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For far too long, the United States has been without a long-range

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For far too long, the United States has been without a long-range  [#permalink]

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New post Updated on: 30 Sep 2019, 04:40
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For far too long, the United States has been without a long-range energy plan. The Energy Policy Act of 2005 presents 1,700 pages and several hundred provisions attempting to elucidate such a plan. Many of the Act’s provisions are meant to spur innovative technologies, reduce American dependence on foreign oil, and keep a check on prices at the gas pump. These provisions include loan guarantees for companies that develop manufacturing processes that avoid producing greenhouse gases, and tax credits for both manufacturing and using environmentally conscious vehicles and appliances.

Though many of these provisions have merit, the Act is by no means a coherent plan for the future. There is no clear indication as to extent the of the nation’s long-term energy needs and no overall mechanism for either meeting those needs or managing the way we do business and live our lives so as to reduce those needs.

What the Act does provide is a slew of tax breaks and incentives for the petroleum, ethanol, and nuclear corporations that are already well served by government largess. And for every environmentally friendly provision, a free pass is given to a major energy provider. Oil and gas industries, for example, have been exempted from some clean-water laws. Another portion of the Act makes it easier to obtain permits for power lines and oil wells on public lands. There is even a provision that would allow for the consolidation of public utilities, something that has been wisely forbidden for the last 80 or so years.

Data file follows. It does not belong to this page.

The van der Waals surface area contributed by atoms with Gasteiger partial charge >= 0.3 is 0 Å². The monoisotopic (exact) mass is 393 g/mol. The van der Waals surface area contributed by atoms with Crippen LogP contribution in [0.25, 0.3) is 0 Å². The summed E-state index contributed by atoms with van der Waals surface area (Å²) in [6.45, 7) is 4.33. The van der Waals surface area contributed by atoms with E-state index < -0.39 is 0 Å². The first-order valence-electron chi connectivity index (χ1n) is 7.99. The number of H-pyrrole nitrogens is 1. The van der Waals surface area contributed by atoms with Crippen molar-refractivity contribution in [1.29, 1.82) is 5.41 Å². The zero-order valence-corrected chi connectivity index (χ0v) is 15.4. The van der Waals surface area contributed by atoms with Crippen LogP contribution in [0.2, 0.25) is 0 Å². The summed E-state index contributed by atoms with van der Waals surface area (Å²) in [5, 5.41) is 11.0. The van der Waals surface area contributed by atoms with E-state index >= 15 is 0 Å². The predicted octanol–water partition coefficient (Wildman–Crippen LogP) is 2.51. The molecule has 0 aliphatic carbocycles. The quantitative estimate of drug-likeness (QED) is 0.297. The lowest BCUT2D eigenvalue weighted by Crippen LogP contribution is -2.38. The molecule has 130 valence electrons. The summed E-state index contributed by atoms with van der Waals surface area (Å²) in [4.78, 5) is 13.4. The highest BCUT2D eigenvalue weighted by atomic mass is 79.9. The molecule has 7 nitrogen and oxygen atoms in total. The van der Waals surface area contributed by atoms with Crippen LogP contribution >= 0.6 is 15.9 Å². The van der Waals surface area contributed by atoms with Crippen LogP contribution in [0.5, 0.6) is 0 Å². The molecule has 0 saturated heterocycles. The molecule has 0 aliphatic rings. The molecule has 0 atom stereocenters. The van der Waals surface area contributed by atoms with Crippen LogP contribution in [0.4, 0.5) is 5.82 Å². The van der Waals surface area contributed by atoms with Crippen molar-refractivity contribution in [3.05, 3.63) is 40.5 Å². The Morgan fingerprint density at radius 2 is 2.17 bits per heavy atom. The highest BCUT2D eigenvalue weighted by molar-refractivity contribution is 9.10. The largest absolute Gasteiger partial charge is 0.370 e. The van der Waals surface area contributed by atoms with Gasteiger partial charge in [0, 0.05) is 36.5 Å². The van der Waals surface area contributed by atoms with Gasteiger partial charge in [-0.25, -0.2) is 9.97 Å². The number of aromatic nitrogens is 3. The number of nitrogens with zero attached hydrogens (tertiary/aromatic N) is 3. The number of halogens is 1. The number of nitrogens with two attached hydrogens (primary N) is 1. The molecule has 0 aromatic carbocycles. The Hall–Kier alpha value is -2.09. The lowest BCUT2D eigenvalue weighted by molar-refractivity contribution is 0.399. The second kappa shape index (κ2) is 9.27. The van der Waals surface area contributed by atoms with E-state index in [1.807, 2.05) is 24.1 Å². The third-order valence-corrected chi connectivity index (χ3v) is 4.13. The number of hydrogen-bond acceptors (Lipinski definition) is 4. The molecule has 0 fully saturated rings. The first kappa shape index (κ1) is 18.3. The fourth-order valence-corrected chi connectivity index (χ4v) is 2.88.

Competition among the big energy concerns might produce innovative and profitable products, but it is folly to leave something so important and complex as the production,distribution, and use of energy to the marketplace alone. The federal government needs to find people who can do the hard science, who understand international markets, and who can formulate a policy that will realistically and conscientiously provide for this country’s energy needs as our oil deposits inevitably dry up. A policy of this sort—the Kyoto Protocol—is already in existence, but too many of our politicians are leery of an internationally formulated document that they simplistically see as a giveaway of money and power to developing nations.
1. According to the author, the Energy Policy Act of 2005 _______.

(A) encourages the consolidation of public utilities
(B) will do little to affect the price of foreign oil
(C) will not go far enough in spurring commercial innovation
(D) did not take into account the interests of smaller energy companies
(E) contains some useful ideas, but is marred by a lack of comprehensiveness

Spoiler: :: OA
E


2. The author criticizes the Energy Policy Act of 2005 for all of the following reasons except _______.

(A) Companies that have already benefited from government policies will receive financial rewards
(B) There is insufficient mention of how to reduce energy consumption
(C) The provisions do not properly address the long-terms needs of the American public
(D) The financial incentives apply only to large businesses
(E) A longstanding and effective policy is overturned

Spoiler: :: OA
D


3. According to the author, the Kyoto Protocol _______.

(A) is marginally better than the Energy Policy Act of 2005
(B) is viewed with suspicion by some elected officials because of its origins outside of the United States
(C) will be useful to the United States only after the nation’s oil reserves dry up
(D) was designed by scientists, not politicians
(E) is more likely to encourage innovation among energy companies than is the Energy Policy Act of 2005

Spoiler: :: OA
B


4. Which of the following is NOT mentioned in the passage as being a part of the Energy Act of 2005?

(A) Government aid to ethanol companies